Tuesday, December 20, 2005

Transit Strike Also Causes Chaos Among N.Y. Media

Newspapers Left Waiting At The Station
When transit union chief Roger Toussaint broke the news at 3:04 a.m. that his 34,000 members would hit the picket lines, TV stations and all-news radio were ready and waiting with blanket coverage for how 7 million commuters would have their lives altered this morning.
Most did a workmanlike job, with a few bumps along the road. More on that in a minute. The real losers: the city's newspapers, which had all gone to bed by the time the strike officially began.
That left the Web, and may have given editors a front seat on how they may be covering news in the future as they fight an increasingly difficult battle to remain relevant. How did they fare?
The Times has a piece on how people coped trying to get to work, featuring none other than Ed Koch, who had the dubious privilege of being mayor for the last transit strike 25 years ago.
Aside from a cute headline, "Our shoes are made for walkin', after union MTA stop talkin'," the Daily News stuck with just a single story making note of the strike but is not providing any real-time updates.
Pretty much the same thing at the Post, whose front page shrieks "Transit Chaos" above a single deck "STRIKE!"
Most of Newsday's city readership is in Queens, which had a head start on the strike Monday when union members for two private bus lines walked out. Besides some info from this morning in the main story, the Web site also has a blog to provide some slices of life as people attempted something, anything, to maintain some semblance of normal.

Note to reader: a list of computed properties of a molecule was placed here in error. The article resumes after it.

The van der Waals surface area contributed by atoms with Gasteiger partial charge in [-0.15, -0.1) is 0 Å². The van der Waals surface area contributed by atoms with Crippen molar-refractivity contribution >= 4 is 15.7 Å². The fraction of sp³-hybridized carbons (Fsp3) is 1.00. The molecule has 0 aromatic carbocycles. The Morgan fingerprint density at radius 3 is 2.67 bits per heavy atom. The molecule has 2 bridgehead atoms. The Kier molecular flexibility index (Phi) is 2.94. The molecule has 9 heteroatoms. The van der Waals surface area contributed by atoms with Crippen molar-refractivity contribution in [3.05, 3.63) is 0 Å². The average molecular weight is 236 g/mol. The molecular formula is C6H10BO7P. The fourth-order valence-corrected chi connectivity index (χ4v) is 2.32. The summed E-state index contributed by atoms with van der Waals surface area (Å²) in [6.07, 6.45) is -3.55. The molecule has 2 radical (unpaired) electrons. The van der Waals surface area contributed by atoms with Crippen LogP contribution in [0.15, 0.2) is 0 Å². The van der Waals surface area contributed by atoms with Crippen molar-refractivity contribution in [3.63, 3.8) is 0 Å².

Over at the arch-conservative, otherwise inconsequential New York Sun, its home page featured a full-length photo of leather-jacketed, jean-wearing Mayor Mike Bloomberg showing his boots were made for walking across the Brooklyn Bridge.
And, of course, the Sun weighed in with an editorial predictable for its anti-union hysteria and then for some godforsaken reason advancing the notion of privatizing the transit system. Folks in Britain, where the rail service was broken into pieces and subsequently fell apart, no doubt would have a few guffaws over that.

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